DePaul athletics announced this week that Sean McDonough has joined the staff as associate director of development for athletics. Previously, McDonough was assistant athletic director at Western Illinois. McDonough handled the fundraising and development efforts at Western Illinois since 2010 and secured the largest gift in over 40 years for the department. He increased donations each year to the annual fund while in Macomb while leading the planning and cultivation for gifts towards the $20-25 million renovation of the Western Illinois football stadium. In addition to his fundraising duties, McDonough also oversaw increases in corporate sponsorships, season tickets sales and the expansion of the Leatherneck Sports Radio Network. Prior to his three years in Macomb, McDonough was senior campaign manager for The Steier Group in Omaha from 2006-10. With The Steier Group, he worked with a predominantly Catholic client base including a $50 million campaign for the Diocese of La Crosse, Wis. The 1991 graduate of Marquette played for the then-Warriors from 1988-90 and followed his undergraduate education with a master’s degree from Murray State in 2003. McDonough started his professional career in intercollegiate athletics as an assistant basketball coach from 1993-99 before being named head coach at Carroll College (now Carroll University) in 1999. He was head coach for three season while also handling sports information duties and creating a marketing department at Carroll.


The Many Dreams, One Mission Campaign for DePaul University is an historic initiative undertaken in support of one of America’s great universities. It will ensure that DePaul continues to deliver on our founding promise: an excellent education for any talented student who seeks it. The Campaign supports dreams. Students come to DePaul from across the country and around the world. Their dreams are many and varied, individual to each, as our students come from all stations in life. Many are the first in their family to attend college. The realization of their dreams gives rise to new dreams and strong communities.The Campaign supports DePaul’s mission, a mission which blends opportunity and excellence, inquiry and discovery, service to the individual and benefit to the larger community. It is manifested in the work that goes on here every day, in libraries, classrooms, laboratories, practice rooms and on the stage in hours of solitude and moments of connection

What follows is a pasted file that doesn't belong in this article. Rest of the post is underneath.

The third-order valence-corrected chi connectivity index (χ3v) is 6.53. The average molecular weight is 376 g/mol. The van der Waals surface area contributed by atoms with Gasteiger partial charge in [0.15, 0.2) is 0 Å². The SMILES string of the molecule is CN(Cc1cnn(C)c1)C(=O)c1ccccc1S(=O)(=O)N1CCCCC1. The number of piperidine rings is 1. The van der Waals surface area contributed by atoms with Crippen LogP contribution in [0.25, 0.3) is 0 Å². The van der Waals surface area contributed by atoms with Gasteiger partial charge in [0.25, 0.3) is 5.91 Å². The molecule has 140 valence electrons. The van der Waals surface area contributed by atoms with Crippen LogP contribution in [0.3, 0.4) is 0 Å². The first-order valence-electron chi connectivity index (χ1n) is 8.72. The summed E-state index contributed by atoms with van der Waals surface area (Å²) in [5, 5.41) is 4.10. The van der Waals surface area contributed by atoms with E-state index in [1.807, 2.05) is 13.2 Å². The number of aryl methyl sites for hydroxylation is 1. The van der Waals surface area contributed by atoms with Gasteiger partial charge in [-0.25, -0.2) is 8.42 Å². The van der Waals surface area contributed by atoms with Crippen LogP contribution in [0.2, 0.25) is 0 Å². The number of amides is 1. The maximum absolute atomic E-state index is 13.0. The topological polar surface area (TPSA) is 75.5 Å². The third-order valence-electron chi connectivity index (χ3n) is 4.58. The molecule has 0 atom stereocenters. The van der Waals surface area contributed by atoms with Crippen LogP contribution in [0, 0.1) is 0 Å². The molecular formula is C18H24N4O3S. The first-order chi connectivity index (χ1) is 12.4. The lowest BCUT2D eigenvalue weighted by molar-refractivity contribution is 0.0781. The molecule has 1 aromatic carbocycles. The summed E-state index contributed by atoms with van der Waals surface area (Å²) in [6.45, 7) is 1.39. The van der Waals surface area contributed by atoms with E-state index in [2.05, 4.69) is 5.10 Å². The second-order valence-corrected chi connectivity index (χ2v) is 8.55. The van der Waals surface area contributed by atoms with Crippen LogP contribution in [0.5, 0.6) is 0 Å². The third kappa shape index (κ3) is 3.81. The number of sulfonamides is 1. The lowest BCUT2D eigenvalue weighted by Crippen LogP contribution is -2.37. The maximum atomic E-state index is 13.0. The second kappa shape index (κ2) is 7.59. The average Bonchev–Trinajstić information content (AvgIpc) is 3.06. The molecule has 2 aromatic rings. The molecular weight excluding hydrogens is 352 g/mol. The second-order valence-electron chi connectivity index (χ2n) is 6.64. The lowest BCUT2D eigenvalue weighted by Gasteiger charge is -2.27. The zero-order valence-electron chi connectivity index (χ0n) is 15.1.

PHONE You can make your gift by phone to Development Associate Marge Mazik at 773-325-7240. We accept MasterCard, American Express, VISA and Discover. MAIL Make your check payable to DePaul University, and send your gift to: DePaul University Office of Development 1 East Jackson Blvd. Chicago, IL 60604-2287

Athletics provides an avenue of opportunity for students at DePaul. Athletics also helps build community and enhance DePaul’s reputation locally and nationally. As part of DePaul’s Many Dreams. One Mission. Campaign, Athletics is charged with raising $14 million. Strategically, goals have been set to raise the gifts to support scholarship endowment, facility improvements and programmatic support. As of March 15, DePaul Athletics had raised nearly 10.2 million dollars

ONLINE Use our secure online form to make a credit card gift or pledge. CLICK HERE

DePaul Athletics fundraising efforts have focused on endowing scholarship and programming needs. Annually athletics spends nearly $5 million on scholarship expenses for its more than 200 studentathletes. By endowing scholarships, DePaul Athletics has the opportunity to enhance scholarships in some sports and redistribute available funding to maximize the department’s resources.

ADDITIONAL WAYS TO GIVE DePaul University offers other ways to give, including: electronic funds transfers, recurring credit card charges and stock transfers. For more information, call Mark Burns, 312-362-5651.


A named scholarship requires a gift of $50,000. All gifts can be made in pledges over five years. Planned giving opportunities are also available. For more information, call Thad Dohrn at 773-3257240.

Upcoming Events April 16 Cardz for Kidz Volunteer Project Time: 6 p.m. Link

Alumni Center Hours: Monday through Friday 9 a.m. to 5 p.m. Address & Phone Number: 2400 N. Sheffield Ave., Ste. 150

Chicago, IL 60614 Ph: (773) 325-8390 Toll-free: (800) 437-1898

April 17 Alumni & Friends Reception in Portland Time: 6 p.m. Link April 20 Family Theater Performance “The Coral King” Time: 2 p.m. Link

April 24 Alumni & Friends Reception Highland Park Time: 6 p.m. Link id=1691 April 27 Annual Spring Tour: Chicago Film Tour Time: 10 a.m. Link id=1698

The Blue Demon Weekly